~ The LDO means giving up lots of habits developed in the interest of “fitting in.” Because of the stereotype of the dirty fat person, I’ve always been fanatical about cleanliness. And it’s a lot harder to get “acceptably” clean with a gallon jug rather than a shower. It’s a lot harder to get your shorts clean by handwashing than with a washer and dryer. But on the land I’m aware of every drop of water that I use, because it’s all from catchment. If the tank runs empty and it doesn’t rain, we’re all SOL. There’s almost a reversal there of the priorities of my mainstream life–saving water seems really important, and being clean not very important at all. The rituals of mainstream femininity become completely meaningless–why comb your hair to lie on the ground and dig a trench? Why shave your legs when all of us have hair on our faces? Feminine clothing in that atmosphere looks ridiculous and is completely impractical–walk around in open shoes and something with spines or fangs is bound to find your tender toes. Spend much time outside in a tank shirt and you’ll get broiled. You’ll get way more attention there for your new tool belt than your new purse.
~ The LDO makes me question my definition of success. It occurred to me some time ago that, for the first generation of women who moved to women’s land, the late 60s-early 70s emphasis on “dropping out” was a big part of their motivation. Say what you will about Boomer hippies, in their early days they did have an analysis of what it meant to participate in the system. A lot of women of my generation and younger have missed out on that counterculture imperative entirely. We grew up in the 1980s with “The Secret of My Succe$s” and The Material Girl. If we went to college, we encountered an atmosphere where taking politics seriously was adorably retro and where becoming a corporate lawyer or a Microsoft drone was the best thing a girl could do. And aside from those championing a woman’s “choice” to be a stay-at-home mom, not too many women of my generation are talking about challenging mainstream definitions of professional success.** But I realize that, because of my tax resistance, I can’t own a home. I can’t buy a car newer than ten years old. I’ve given up the opportunity to work my ass off at a job I hate so I can afford an adorable two-bedroom 1940s perfectly tidy and tastefully appointed adobe bungalow in a trendy neighborhood with mature trees. Because I don’t want to pay for war, I need to find a way to live cheaply to reduce my taxable income. And that challenges everything I learned from my parents and this culture about the importance of presenting a reasonably well-heeled front to the world. It challenges my ideas about security–I’m realizing that security can be about getting and keeping a big paycheck, or it can be about having easily-met needs and reciprocal relationships established with folks who’ll lend you their stuff and help you out of a jam, but it is rarely about both.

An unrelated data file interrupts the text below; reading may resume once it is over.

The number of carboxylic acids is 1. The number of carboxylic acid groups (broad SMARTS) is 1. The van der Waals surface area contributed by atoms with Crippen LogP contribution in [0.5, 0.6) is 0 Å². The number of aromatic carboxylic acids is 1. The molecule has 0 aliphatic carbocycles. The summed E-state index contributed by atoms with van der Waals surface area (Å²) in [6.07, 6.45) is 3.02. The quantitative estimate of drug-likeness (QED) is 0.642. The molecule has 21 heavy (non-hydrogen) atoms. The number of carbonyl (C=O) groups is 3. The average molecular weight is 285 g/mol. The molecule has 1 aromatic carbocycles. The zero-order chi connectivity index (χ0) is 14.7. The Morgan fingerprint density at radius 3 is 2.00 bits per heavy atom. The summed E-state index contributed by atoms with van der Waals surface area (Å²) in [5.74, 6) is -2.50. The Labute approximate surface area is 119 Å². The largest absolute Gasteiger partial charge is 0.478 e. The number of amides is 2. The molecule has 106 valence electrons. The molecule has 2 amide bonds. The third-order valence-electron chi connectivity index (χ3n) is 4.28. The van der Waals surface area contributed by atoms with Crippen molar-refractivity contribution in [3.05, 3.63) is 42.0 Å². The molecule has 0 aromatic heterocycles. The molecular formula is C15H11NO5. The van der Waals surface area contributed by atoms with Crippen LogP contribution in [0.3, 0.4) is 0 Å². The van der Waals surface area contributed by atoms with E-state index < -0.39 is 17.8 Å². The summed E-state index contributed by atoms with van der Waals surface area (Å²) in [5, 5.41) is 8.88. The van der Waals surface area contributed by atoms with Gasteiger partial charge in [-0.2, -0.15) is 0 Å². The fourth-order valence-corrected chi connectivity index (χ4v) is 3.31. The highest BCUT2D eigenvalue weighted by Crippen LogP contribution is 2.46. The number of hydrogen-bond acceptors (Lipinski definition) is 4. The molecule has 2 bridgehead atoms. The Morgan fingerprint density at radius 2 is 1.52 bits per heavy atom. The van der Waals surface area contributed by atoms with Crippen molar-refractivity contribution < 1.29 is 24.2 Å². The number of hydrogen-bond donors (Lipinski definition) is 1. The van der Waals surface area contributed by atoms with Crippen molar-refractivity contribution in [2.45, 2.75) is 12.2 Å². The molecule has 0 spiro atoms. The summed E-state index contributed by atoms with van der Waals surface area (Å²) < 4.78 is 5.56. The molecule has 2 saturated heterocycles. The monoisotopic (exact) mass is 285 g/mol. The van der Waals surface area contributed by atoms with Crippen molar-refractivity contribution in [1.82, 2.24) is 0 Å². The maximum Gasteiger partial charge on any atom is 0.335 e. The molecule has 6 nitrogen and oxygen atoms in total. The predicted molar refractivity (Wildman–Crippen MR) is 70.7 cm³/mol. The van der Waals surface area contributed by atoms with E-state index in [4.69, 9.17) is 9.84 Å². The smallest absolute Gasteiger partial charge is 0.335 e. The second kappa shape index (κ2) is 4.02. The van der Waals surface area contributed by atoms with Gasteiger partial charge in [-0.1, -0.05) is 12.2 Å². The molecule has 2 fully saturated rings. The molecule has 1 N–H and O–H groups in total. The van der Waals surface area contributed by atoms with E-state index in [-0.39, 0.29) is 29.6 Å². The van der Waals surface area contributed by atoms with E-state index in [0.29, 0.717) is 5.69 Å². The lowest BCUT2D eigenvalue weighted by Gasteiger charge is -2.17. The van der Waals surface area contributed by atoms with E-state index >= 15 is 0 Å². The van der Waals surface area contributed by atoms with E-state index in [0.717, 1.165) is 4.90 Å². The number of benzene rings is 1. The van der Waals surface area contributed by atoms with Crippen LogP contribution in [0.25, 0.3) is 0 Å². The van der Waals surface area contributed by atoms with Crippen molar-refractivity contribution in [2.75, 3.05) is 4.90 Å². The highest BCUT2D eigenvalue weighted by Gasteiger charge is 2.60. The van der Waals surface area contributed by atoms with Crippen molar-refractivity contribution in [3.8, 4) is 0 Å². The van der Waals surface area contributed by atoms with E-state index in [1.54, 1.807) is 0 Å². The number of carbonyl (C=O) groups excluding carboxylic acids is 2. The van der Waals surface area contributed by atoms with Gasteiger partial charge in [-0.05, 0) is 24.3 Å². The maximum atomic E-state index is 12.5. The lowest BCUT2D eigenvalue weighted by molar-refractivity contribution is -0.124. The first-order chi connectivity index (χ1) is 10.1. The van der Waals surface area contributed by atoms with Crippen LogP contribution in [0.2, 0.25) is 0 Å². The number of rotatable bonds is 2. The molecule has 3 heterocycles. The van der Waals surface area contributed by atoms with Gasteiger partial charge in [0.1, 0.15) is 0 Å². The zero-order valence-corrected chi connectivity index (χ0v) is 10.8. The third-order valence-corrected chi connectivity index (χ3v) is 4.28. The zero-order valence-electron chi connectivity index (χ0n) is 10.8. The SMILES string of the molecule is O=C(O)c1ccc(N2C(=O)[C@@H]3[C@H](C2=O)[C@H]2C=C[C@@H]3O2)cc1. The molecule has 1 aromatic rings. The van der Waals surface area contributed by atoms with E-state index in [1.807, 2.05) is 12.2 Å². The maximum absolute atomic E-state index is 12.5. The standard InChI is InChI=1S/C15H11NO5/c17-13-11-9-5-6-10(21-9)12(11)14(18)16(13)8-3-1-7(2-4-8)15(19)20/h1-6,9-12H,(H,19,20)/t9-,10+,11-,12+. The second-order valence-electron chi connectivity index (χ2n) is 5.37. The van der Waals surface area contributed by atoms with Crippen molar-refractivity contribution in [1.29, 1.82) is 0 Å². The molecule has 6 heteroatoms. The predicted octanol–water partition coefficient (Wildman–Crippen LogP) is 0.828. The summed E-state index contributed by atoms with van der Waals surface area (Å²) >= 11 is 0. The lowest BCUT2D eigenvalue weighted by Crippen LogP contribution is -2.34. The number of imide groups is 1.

~ The LDO makes me broaden my definition of “family.” Family has been a four-letter word to me for many years, both because of how it is used by the religious right and because of the unhappiness I encountered in my family of origin. But the land community is made up of women without husbands, women without children, who therefore have time and inclination to care about one another, to help one another, to take one another seriously, to keep up with one another, to commit to each other as the community into an indefinite future. Despite our differences, this is the first group in which I have ever felt truly at home–accepted in this body, accepted with a beard, accepted unshowered and bedheaded and out of breath at early-morning work parties, accepted buck naked, accepted in a dirty torn t-shirt, accepted cranky from a barbed-wire leg scrape, accepted with my politics even by those who roll their eyes at radical feminism, accepted in my struggle against middle-class aspirations and working-class tastes. This group is the first in which I’ve encountered an ongoing attempt to question mainstream assumptions about what is necessary and desirable about how we live every day coupled with an ongoing attempt to live differently–the synthesis of theory and practice, if you will. It seems a fitting home for me.
Well! That’s quite an introduction, I’d say. If you’ve made it this far, congratulations to you. I have a lot more to say but perhaps it shall wait for the next LDO installment. This weekend is the bimonthly potluck and membership meeting, and I think on Saturday there may be a celebration of some kind. Maybe I’ll have a chance to dig some more if the ants have moved on–hard to keep a Taurus away from the trowels. I’ll definitely be spending some time on the shade porch watching the hummingbirds threaten each other over the feeder. In any case it’s unlikely the contemplation will end, and very likely the drama will increase. I’ll keep you posted.
* I’m not naming “the land” though anyone who gives a hill of beans ought to be able to figure it out. There are reasons for this vagueness which probably will become clear in time. In lesbian community “the land” often refers to the site of the Michigan Womyn’s Music Festival, which is in a way the mother of all lesbian/women’s land. Women who were there at the beginning tell me that being at Michigan was so great that it got them all thinking, “Why don’t we live like this all the time?” So some lesbians set out to buy land and build rural women’s communities, many of which have existed for years (for example, OWL Farm in Oregon is celebrating its 30th anniversary this year), with new ones forming all the time. Therefore when a lesbian refers to “the land” she is probably talking about one of these women- and/or lesbian-owned rural communities.
** I guess we’re too busy performing gender and getting our labia pierced.